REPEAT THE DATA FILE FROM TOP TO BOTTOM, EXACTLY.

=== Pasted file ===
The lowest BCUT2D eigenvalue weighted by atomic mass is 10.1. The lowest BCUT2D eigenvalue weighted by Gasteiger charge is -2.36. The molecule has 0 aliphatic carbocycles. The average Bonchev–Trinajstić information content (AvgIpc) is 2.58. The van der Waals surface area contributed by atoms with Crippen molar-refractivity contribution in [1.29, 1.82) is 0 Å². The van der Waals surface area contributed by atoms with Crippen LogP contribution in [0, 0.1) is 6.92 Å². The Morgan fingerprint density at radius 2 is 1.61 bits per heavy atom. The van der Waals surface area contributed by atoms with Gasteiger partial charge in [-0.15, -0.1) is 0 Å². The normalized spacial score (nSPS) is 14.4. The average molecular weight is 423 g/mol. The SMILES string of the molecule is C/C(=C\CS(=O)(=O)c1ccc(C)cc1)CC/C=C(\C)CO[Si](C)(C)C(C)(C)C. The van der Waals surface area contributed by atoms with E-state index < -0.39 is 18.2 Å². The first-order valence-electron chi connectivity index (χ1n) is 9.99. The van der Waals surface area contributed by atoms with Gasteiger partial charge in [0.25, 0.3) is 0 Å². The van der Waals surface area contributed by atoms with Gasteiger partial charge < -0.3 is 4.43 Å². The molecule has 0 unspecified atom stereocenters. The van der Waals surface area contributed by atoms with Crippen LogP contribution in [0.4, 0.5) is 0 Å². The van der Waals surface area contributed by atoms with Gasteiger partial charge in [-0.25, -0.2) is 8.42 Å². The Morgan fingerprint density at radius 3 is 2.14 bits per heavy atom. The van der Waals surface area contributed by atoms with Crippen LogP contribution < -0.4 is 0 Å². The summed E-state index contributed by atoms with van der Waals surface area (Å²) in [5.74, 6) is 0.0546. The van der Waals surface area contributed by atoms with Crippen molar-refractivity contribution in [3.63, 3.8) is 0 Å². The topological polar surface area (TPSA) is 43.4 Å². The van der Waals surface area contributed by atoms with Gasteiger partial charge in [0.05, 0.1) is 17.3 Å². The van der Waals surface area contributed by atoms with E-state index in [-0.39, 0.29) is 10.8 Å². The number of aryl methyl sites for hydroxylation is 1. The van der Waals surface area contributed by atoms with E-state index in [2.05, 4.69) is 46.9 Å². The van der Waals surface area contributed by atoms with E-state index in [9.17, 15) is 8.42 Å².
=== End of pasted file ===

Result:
The lowest BCUT2D eigenvalue weighted by atomic mass is 10.1. The lowest BCUT2D eigenvalue weighted by Gasteiger charge is -2.36. The molecule has 0 aliphatic carbocycles. The average Bonchev–Trinajstić information content (AvgIpc) is 2.58. The van der Waals surface area contributed by atoms with Crippen molar-refractivity contribution in [1.29, 1.82) is 0 Å². The van der Waals surface area contributed by atoms with Crippen LogP contribution in [0, 0.1) is 6.92 Å². The Morgan fingerprint density at radius 2 is 1.61 bits per heavy atom. The van der Waals surface area contributed by atoms with Gasteiger partial charge in [-0.15, -0.1) is 0 Å². The normalized spacial score (nSPS) is 14.4. The average molecular weight is 423 g/mol. The SMILES string of the molecule is C/C(=C\CS(=O)(=O)c1ccc(C)cc1)CC/C=C(\C)CO[Si](C)(C)C(C)(C)C. The van der Waals surface area contributed by atoms with E-state index < -0.39 is 18.2 Å². The first-order valence-electron chi connectivity index (χ1n) is 9.99. The van der Waals surface area contributed by atoms with Gasteiger partial charge in [0.25, 0.3) is 0 Å². The van der Waals surface area contributed by atoms with Gasteiger partial charge < -0.3 is 4.43 Å². The molecule has 0 unspecified atom stereocenters. The van der Waals surface area contributed by atoms with Crippen LogP contribution in [0.4, 0.5) is 0 Å². The van der Waals surface area contributed by atoms with Gasteiger partial charge in [-0.25, -0.2) is 8.42 Å². The Morgan fingerprint density at radius 3 is 2.14 bits per heavy atom. The van der Waals surface area contributed by atoms with Crippen LogP contribution < -0.4 is 0 Å². The summed E-state index contributed by atoms with van der Waals surface area (Å²) in [5.74, 6) is 0.0546. The van der Waals surface area contributed by atoms with Crippen molar-refractivity contribution in [3.63, 3.8) is 0 Å². The topological polar surface area (TPSA) is 43.4 Å². The van der Waals surface area contributed by atoms with Gasteiger partial charge in [0.05, 0.1) is 17.3 Å². The van der Waals surface area contributed by atoms with E-state index in [-0.39, 0.29) is 10.8 Å². The number of aryl methyl sites for hydroxylation is 1. The van der Waals surface area contributed by atoms with E-state index in [2.05, 4.69) is 46.9 Å². The van der Waals surface area contributed by atoms with E-state index in [9.17, 15) is 8.42 Å².